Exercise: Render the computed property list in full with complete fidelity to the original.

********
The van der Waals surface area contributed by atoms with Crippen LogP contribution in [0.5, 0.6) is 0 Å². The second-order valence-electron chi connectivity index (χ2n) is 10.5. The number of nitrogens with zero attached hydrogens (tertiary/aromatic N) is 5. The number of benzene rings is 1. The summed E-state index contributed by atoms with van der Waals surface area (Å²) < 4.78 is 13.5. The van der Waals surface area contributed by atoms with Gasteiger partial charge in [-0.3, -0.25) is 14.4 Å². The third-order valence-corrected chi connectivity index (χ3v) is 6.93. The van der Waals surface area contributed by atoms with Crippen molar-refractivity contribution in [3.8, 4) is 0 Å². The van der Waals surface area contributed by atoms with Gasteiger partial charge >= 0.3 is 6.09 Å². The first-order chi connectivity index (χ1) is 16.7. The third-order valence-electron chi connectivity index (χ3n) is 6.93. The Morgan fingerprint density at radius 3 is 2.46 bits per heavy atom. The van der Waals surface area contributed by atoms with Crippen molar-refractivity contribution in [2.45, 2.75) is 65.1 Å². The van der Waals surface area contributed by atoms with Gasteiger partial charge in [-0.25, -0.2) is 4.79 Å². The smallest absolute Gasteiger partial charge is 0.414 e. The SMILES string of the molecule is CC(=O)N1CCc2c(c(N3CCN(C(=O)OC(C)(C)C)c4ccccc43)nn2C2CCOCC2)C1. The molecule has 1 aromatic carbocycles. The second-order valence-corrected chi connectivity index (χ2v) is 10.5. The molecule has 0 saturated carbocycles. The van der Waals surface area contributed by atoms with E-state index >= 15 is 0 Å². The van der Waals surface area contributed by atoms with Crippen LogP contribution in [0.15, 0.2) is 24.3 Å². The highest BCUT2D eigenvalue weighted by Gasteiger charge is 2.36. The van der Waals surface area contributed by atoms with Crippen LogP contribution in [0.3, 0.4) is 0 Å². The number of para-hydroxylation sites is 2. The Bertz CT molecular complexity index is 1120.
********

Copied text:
The van der Waals surface area contributed by atoms with Crippen LogP contribution in [0.5, 0.6) is 0 Å². The second-order valence-electron chi connectivity index (χ2n) is 10.5. The number of nitrogens with zero attached hydrogens (tertiary/aromatic N) is 5. The number of benzene rings is 1. The summed E-state index contributed by atoms with van der Waals surface area (Å²) < 4.78 is 13.5. The van der Waals surface area contributed by atoms with Gasteiger partial charge in [-0.3, -0.25) is 14.4 Å². The third-order valence-corrected chi connectivity index (χ3v) is 6.93. The van der Waals surface area contributed by atoms with Crippen molar-refractivity contribution in [3.8, 4) is 0 Å². The van der Waals surface area contributed by atoms with Gasteiger partial charge >= 0.3 is 6.09 Å². The first-order chi connectivity index (χ1) is 16.7. The third-order valence-electron chi connectivity index (χ3n) is 6.93. The Morgan fingerprint density at radius 3 is 2.46 bits per heavy atom. The van der Waals surface area contributed by atoms with Crippen molar-refractivity contribution in [2.45, 2.75) is 65.1 Å². The van der Waals surface area contributed by atoms with Gasteiger partial charge in [-0.25, -0.2) is 4.79 Å². The smallest absolute Gasteiger partial charge is 0.414 e. The SMILES string of the molecule is CC(=O)N1CCc2c(c(N3CCN(C(=O)OC(C)(C)C)c4ccccc43)nn2C2CCOCC2)C1. The molecule has 1 aromatic carbocycles. The second-order valence-corrected chi connectivity index (χ2v) is 10.5. The molecule has 0 saturated carbocycles. The van der Waals surface area contributed by atoms with E-state index >= 15 is 0 Å². The van der Waals surface area contributed by atoms with Crippen LogP contribution in [0.15, 0.2) is 24.3 Å². The highest BCUT2D eigenvalue weighted by Gasteiger charge is 2.36. The van der Waals surface area contributed by atoms with Crippen LogP contribution in [0.3, 0.4) is 0 Å². The number of para-hydroxylation sites is 2. The Bertz CT molecular complexity index is 1120.